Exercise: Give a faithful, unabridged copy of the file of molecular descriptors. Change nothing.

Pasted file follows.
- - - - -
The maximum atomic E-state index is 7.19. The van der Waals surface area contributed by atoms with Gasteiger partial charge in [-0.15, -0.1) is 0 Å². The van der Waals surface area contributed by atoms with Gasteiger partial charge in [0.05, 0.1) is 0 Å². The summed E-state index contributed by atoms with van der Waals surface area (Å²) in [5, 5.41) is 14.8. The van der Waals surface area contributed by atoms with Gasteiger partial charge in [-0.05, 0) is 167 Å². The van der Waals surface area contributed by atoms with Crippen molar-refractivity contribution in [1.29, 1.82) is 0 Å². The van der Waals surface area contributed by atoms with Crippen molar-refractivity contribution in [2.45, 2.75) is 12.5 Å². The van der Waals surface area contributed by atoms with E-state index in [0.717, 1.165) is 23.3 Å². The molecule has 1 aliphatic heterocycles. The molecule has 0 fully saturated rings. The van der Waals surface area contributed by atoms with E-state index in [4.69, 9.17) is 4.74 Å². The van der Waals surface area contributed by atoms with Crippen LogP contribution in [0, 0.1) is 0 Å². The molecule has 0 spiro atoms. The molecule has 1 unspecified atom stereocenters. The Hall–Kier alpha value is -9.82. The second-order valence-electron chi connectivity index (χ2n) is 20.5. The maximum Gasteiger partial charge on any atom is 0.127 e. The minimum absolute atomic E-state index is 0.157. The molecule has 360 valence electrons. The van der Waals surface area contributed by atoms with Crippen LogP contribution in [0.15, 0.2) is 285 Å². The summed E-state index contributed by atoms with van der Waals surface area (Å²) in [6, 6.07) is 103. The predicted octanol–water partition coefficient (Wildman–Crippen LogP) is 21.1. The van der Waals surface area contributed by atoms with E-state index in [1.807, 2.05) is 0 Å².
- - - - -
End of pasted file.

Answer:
The maximum atomic E-state index is 7.19. The van der Waals surface area contributed by atoms with Gasteiger partial charge in [-0.15, -0.1) is 0 Å². The van der Waals surface area contributed by atoms with Gasteiger partial charge in [0.05, 0.1) is 0 Å². The summed E-state index contributed by atoms with van der Waals surface area (Å²) in [5, 5.41) is 14.8. The van der Waals surface area contributed by atoms with Gasteiger partial charge in [-0.05, 0) is 167 Å². The van der Waals surface area contributed by atoms with Crippen molar-refractivity contribution in [1.29, 1.82) is 0 Å². The van der Waals surface area contributed by atoms with Crippen molar-refractivity contribution in [2.45, 2.75) is 12.5 Å². The van der Waals surface area contributed by atoms with E-state index in [0.717, 1.165) is 23.3 Å². The molecule has 1 aliphatic heterocycles. The molecule has 0 fully saturated rings. The van der Waals surface area contributed by atoms with E-state index in [4.69, 9.17) is 4.74 Å². The van der Waals surface area contributed by atoms with Crippen LogP contribution in [0, 0.1) is 0 Å². The molecule has 0 spiro atoms. The molecule has 1 unspecified atom stereocenters. The Hall–Kier alpha value is -9.82. The second-order valence-electron chi connectivity index (χ2n) is 20.5. The maximum Gasteiger partial charge on any atom is 0.127 e. The minimum absolute atomic E-state index is 0.157. The molecule has 360 valence electrons. The van der Waals surface area contributed by atoms with Crippen LogP contribution in [0.15, 0.2) is 285 Å². The summed E-state index contributed by atoms with van der Waals surface area (Å²) in [6, 6.07) is 103. The predicted octanol–water partition coefficient (Wildman–Crippen LogP) is 21.1. The van der Waals surface area contributed by atoms with E-state index in [1.807, 2.05) is 0 Å².